• cd ~/docker
    • ./systems/netdata/
    • ./systems/smtp/
    • ./systems/docker-tidy/
    • ./systems/jonblog/
    • ./systems/traefik/

That list can be simplified even further, as I’ll explain later.

In order to test a service, I’ll usually add a fake entry in my local hosts file (e.g. for, and once I’m confident it is stable, I’ll change the DNS records to point to new IP.

Configuring the CI

The configuration for CircleCI is in a simple YAML format. This is what I use:

# Build file for JonBlog

version: 2
    working_directory: /app
      - image: docker:17.05.0-ce-git
      - checkout
      - setup_remote_docker
      - restore_cache:
            - v1-{{ .Branch }}
            - /caches/${CIRCLE_PROJECT_REPONAME}.tar
      - run:
          name: Load Docker image layer cache
          command: |
            set +o pipefail
            echo "Project name: ${CIRCLE_PROJECT_REPONAME}"
            docker load -i /caches/${CIRCLE_PROJECT_REPONAME}.tar | true
      - run:
          name: Sign into Docker registry
          command: |
            docker login -u username -p ${GITLAB_JONBLOG_REGISTRY_TOKEN}
      - run:
          name: Build application Docker image
          command: |
            docker build --cache-from=${CIRCLE_PROJECT_REPONAME} --tag ${CIRCLE_PROJECT_REPONAME} .
      - run:
          name: Save Docker image layer cache
          command: |
            mkdir -p /caches
            docker save -o /caches/${CIRCLE_PROJECT_REPONAME}.tar ${CIRCLE_PROJECT_REPONAME}
            ls -l /caches/
      - save_cache:
          key: v1-{{ .Branch }}
            - /caches/${CIRCLE_PROJECT_REPONAME}.tar
      - run:
          name: Push Docker image
          command: |
            docker push${CIRCLE_PROJECT_REPONAME}

Stepping through it, this is what it does:

  • Specifies that the build should run in a Docker container based on the prebuild image docker:17.05.0-ce-git (so Docker is already installed)
  • Checkout the code in the associated BitBucket repository
  • Use previously generated Docker image layers as a cache for new builds
  • Sign into the GitLab image registry (using a secret generated manually in GitLab and stored in Circle env vars)
  • Build the image and tag it for GitLab
  • Update the cache based on the new image
  • Push the image to GitLab

Of course, this can be customised depending on your specific needs. For example, you could push a success/fail announcement to a Slack channel, or run some tests that will prevent the image push if they fail.

In CircleCI, the build process will look like this when finished. The green icon in the top left indicates that the build was fine:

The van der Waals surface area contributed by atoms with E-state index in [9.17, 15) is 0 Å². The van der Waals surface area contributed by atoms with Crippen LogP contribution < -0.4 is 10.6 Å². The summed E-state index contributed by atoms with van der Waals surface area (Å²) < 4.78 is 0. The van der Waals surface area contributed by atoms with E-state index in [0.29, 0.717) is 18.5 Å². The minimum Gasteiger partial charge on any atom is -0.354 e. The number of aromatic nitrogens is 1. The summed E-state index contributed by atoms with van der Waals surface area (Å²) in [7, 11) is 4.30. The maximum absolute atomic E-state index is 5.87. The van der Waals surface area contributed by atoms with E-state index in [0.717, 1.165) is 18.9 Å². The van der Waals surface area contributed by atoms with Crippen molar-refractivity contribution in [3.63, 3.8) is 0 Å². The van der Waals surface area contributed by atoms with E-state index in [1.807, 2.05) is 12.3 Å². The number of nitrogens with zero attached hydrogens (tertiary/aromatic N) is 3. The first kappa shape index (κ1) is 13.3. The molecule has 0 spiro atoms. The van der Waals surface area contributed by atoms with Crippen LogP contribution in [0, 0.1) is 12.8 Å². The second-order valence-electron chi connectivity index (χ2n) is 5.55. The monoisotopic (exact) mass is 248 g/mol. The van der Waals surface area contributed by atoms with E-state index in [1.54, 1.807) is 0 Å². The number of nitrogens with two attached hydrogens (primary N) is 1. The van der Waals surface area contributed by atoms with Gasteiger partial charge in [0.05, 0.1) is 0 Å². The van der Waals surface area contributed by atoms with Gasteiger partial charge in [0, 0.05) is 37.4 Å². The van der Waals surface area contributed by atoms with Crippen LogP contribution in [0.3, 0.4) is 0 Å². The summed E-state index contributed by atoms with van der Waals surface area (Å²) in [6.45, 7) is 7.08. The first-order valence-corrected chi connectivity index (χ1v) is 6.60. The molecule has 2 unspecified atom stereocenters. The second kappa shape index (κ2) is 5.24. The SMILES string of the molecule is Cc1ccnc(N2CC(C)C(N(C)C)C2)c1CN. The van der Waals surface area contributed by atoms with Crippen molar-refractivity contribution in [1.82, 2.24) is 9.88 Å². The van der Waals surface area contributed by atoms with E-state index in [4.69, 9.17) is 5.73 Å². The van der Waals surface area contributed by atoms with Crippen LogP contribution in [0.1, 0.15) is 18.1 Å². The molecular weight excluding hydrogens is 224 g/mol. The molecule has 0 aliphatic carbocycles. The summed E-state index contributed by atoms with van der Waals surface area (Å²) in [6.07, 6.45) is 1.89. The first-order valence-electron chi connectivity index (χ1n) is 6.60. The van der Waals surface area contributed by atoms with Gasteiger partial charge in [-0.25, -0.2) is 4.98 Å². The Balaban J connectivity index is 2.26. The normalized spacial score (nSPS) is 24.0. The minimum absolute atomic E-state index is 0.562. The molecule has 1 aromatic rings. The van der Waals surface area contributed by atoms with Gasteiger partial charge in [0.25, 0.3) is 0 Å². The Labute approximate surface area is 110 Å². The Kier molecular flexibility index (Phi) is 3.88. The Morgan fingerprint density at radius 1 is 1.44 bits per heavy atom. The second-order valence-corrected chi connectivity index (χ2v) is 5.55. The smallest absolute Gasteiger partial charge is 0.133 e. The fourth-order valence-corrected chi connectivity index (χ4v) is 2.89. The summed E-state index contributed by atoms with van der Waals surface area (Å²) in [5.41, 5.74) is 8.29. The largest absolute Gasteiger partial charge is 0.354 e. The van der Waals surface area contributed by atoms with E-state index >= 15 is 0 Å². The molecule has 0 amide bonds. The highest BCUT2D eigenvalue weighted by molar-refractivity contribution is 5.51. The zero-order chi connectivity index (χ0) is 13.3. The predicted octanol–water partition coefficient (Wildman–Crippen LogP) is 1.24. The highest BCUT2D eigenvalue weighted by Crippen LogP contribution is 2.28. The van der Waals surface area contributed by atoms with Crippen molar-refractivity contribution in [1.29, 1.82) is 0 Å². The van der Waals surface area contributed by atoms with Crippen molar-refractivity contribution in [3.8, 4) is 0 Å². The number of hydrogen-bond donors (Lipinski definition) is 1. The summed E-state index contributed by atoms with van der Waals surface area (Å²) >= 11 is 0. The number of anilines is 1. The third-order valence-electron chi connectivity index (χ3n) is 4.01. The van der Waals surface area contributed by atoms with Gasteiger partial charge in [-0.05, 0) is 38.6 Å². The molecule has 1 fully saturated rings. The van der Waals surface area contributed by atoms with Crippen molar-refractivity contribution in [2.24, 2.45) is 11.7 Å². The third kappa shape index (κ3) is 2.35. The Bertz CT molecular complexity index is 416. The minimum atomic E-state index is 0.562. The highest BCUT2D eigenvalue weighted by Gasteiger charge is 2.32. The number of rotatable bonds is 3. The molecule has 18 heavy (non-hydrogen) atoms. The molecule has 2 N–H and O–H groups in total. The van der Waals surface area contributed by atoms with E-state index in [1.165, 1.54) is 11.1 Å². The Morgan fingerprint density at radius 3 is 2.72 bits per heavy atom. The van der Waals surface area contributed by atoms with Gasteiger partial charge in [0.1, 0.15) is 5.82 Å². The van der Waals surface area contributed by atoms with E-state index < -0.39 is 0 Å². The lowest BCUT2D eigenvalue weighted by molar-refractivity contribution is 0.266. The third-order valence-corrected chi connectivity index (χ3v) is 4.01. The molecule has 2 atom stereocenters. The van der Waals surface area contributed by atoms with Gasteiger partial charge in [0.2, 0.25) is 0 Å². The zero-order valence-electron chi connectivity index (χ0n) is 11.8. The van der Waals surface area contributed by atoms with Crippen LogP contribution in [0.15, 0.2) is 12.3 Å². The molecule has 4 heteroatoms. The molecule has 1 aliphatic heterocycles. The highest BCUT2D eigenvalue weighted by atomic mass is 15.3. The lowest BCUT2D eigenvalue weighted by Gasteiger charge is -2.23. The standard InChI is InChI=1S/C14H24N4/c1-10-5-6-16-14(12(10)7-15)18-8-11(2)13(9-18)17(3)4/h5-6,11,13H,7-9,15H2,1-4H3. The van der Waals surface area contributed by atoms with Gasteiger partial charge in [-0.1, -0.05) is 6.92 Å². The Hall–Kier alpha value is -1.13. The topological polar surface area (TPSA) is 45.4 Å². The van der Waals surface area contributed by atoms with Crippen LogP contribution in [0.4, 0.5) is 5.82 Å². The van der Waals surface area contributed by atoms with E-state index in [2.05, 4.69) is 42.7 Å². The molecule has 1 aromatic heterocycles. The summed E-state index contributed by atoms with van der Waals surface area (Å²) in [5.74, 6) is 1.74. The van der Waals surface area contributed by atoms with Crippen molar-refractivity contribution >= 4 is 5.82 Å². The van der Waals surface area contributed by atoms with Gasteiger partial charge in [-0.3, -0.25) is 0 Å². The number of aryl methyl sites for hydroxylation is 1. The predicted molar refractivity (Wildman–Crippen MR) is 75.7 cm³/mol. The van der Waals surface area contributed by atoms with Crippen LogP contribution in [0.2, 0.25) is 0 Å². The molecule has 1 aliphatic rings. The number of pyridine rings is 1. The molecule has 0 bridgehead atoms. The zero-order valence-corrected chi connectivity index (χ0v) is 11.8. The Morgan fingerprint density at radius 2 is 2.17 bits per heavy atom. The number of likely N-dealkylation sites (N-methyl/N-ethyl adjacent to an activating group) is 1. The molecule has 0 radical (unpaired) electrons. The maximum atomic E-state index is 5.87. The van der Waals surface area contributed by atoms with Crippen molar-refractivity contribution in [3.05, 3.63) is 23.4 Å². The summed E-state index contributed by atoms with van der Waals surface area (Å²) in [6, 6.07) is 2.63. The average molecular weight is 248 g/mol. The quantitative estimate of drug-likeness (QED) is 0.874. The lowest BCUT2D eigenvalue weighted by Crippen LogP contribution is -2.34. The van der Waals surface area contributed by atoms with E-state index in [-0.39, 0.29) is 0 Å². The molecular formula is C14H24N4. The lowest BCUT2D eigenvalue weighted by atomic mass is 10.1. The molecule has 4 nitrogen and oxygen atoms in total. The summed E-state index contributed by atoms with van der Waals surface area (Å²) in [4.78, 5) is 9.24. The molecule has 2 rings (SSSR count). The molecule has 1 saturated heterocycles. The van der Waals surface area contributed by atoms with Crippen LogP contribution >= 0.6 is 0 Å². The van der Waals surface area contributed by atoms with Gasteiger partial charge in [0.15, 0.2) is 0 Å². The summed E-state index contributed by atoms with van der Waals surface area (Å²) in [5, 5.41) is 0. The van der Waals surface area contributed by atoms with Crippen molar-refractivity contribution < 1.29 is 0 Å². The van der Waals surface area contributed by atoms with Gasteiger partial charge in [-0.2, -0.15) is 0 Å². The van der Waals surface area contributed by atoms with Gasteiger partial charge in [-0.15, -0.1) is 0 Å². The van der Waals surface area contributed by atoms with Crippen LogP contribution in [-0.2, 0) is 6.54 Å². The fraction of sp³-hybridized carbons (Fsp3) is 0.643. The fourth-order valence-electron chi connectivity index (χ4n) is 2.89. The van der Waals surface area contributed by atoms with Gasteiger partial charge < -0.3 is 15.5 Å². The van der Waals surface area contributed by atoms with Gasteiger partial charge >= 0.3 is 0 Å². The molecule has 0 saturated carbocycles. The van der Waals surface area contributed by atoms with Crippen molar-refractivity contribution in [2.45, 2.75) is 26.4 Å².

If you’ve not used CI software before, it’s fun to watch – it’ll render each section while you wait, and the process will only take a minute or so. Once you get used to it though, you’ll soon start letting it run in the background, and then check back when it’s done. Simple builds are done quickly, but more substantial builds (e.g. if they involve integration tests) can take much longer (sometimes several hours).

Once an image is pushed, it will usually appear in the web UI of your registry provider, so you can see its unique hash, and perform basic administrative functions on it:

Future improvements

I have several containers, and different improvements can be made for each. For the blog, the most interesting one will be to move from continuous integration (CI) to continuous deployment (CD). It would be a good idea to test that the Apache server comes up, so a misconfiguration can be stopped from reaching production. For readers who feel nervous about CD, an interesting halfway-house is to apply automatic deployment to staging environments, and require manual release for live. I believe CircleCI supports that, and I’d expect other hosted solutions would too.

As I mentioned on my prior post, I have no versioning strategy for my images. I’d like for images to be tagged in the build process, and pushed with their tags, so that an image history is built up in the registry. Then, if I deploy an image that fails in some fashion, I can easily work out what the previous image was, so I can retag and bounce the container within a few minutes.

MySQL can be moved into a container, while leaving the data in an on-server volume. This will remove the manual steps of setting a root password, and amending the listener to attach to all devices.

Finally, I see that my VPS provider has an API. Calling that in curl would mean that a clean machine could be provisioned from a repository script, employing secrets stored in CircleCI configuration. This would reduce the manual set-up steps still further.